The Economic Prospects of the CIS

The Economic Prospects of the CIS

Sources of Long Term Growth

Edited by Gur Ofer and Richard Pomfret

This book brings together ten original studies on the transition and growth experience and the foundations for long-term growth of the newly independent states created by the dissolution of the Soviet Union.

Chapter 10: Economic growth in Kyrgyzstan

Roman Mogilevsky and Rafkat Hasanov

Extract

Roman Mogilevsky and Rafkat Hasanov To understand the history, current level and prospects of economic development of Kyrgyzstan it is worthwhile to consider its geographical location, relief, climate, the size and structure of the population as well as the political history and structure of the country. Kyrgyzstan is located in Central Asia; its area is 199.9 thousand km2. It is a landlocked country, so world markets are accessible only through territories of neighbouring countries; to the east on the Chinese border transport infrastructure is poorly developed, and to the south there are centres of political instability. This makes the Kyrgyz economy dependent on the transshipment policy of Kazakhstan and Uzbekistan. Mountains cover more than 90 per cent of the territory of the country, and arable land composes only about 7 per cent of the total area. A majority of the population and larger part of economic activity are concentrated in valleys; the most important among them are the Chui and Fergana valleys. There are two main economic regions in the country – the North and the South. Because of mountains, communications between different parts of the country are quite difficult, for example, railway communication between North and South requires crossing Kazakh and Uzbek territories. The climate is continental, hot and dry. Highly productive agriculture is possible only on irrigated land; for this reason water resources and irrigation have a strategic importance for the Kyrgyz economy. A cascade of hydroelectric stations on the Naryn River supplies a large part of...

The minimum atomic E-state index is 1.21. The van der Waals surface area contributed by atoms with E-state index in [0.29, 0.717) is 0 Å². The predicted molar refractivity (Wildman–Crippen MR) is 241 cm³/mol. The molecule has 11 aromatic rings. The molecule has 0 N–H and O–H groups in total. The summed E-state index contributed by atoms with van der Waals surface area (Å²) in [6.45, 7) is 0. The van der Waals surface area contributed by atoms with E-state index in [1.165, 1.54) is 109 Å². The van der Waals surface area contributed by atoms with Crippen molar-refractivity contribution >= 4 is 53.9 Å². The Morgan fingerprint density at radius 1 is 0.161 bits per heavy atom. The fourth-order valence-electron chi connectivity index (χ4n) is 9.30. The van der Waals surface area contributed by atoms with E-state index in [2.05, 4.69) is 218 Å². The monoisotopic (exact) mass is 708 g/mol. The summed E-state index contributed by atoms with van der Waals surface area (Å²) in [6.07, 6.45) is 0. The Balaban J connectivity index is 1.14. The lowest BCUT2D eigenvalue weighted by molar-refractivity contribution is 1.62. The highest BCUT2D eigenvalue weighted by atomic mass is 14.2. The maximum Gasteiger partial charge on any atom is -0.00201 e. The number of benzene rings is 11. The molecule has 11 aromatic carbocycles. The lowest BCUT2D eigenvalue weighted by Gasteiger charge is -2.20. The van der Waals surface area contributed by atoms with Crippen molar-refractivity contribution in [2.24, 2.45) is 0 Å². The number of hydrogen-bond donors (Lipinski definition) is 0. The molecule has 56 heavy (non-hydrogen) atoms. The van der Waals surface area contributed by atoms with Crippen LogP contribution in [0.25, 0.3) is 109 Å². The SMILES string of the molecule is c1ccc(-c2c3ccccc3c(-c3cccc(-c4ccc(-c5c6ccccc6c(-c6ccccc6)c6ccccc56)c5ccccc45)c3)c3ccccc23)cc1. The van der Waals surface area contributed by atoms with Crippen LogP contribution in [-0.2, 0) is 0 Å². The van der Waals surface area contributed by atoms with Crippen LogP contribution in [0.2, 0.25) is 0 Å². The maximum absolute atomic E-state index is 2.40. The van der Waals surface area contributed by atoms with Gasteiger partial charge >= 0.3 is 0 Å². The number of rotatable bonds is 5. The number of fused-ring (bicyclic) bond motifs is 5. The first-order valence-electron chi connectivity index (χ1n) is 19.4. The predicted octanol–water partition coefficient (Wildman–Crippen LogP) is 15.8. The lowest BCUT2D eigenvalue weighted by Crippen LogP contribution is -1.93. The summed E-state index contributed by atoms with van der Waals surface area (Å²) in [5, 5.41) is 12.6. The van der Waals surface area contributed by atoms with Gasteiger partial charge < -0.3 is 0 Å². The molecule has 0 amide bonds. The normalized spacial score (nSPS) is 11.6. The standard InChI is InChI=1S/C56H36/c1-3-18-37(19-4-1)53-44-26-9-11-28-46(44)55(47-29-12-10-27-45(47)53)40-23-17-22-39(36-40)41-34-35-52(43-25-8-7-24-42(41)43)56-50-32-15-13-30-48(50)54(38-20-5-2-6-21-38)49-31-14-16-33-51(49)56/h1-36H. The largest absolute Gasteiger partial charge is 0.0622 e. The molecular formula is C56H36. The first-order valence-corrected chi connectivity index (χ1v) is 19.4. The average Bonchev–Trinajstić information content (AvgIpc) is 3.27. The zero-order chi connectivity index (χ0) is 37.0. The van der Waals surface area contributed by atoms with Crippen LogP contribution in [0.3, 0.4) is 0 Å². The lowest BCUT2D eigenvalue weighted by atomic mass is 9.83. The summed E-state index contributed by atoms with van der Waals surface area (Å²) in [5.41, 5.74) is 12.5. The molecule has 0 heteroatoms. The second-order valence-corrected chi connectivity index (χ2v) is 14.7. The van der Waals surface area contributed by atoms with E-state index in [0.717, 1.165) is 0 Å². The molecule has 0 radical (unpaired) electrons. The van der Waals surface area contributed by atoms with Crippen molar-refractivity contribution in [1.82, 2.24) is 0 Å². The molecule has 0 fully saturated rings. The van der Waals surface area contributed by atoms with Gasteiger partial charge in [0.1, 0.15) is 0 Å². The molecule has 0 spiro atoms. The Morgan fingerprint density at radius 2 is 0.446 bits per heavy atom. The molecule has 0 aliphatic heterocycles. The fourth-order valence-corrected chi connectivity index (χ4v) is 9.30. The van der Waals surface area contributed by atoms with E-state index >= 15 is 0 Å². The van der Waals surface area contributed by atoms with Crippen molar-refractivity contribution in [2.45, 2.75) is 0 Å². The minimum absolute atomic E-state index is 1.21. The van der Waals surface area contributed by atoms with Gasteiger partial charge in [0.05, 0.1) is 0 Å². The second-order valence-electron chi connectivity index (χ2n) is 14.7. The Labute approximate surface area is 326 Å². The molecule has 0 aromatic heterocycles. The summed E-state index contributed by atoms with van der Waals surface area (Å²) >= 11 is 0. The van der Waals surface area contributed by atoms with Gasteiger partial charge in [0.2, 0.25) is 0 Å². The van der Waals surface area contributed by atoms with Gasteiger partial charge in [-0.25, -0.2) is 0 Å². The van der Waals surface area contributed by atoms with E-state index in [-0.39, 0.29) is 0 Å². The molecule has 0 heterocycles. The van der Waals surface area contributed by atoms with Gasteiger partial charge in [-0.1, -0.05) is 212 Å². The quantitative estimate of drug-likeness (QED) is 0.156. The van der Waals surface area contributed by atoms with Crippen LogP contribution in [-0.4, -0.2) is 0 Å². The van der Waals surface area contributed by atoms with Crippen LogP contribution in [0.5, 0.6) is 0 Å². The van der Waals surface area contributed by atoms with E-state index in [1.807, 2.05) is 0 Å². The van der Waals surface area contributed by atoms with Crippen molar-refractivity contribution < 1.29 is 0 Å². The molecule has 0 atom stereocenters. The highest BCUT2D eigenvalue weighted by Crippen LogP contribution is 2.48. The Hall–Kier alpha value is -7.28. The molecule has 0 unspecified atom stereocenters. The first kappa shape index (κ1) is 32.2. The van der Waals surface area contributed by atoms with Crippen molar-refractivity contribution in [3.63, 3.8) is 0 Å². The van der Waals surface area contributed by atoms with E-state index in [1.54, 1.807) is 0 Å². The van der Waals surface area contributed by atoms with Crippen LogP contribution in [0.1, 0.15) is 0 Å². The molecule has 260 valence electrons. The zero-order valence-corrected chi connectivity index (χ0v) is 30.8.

You are not authenticated to view the full text of this chapter or article.

Elgaronline requires a subscription or purchase to access the full text of books or journals. Please login through your library system or with your personal username and password on the homepage.

Non-subscribers can freely search the site, view abstracts/ extracts and download selected front matter and introductory chapters for personal use.

Your library may not have purchased all subject areas. If you are authenticated and think you should have access to this title, please contact your librarian.

Further information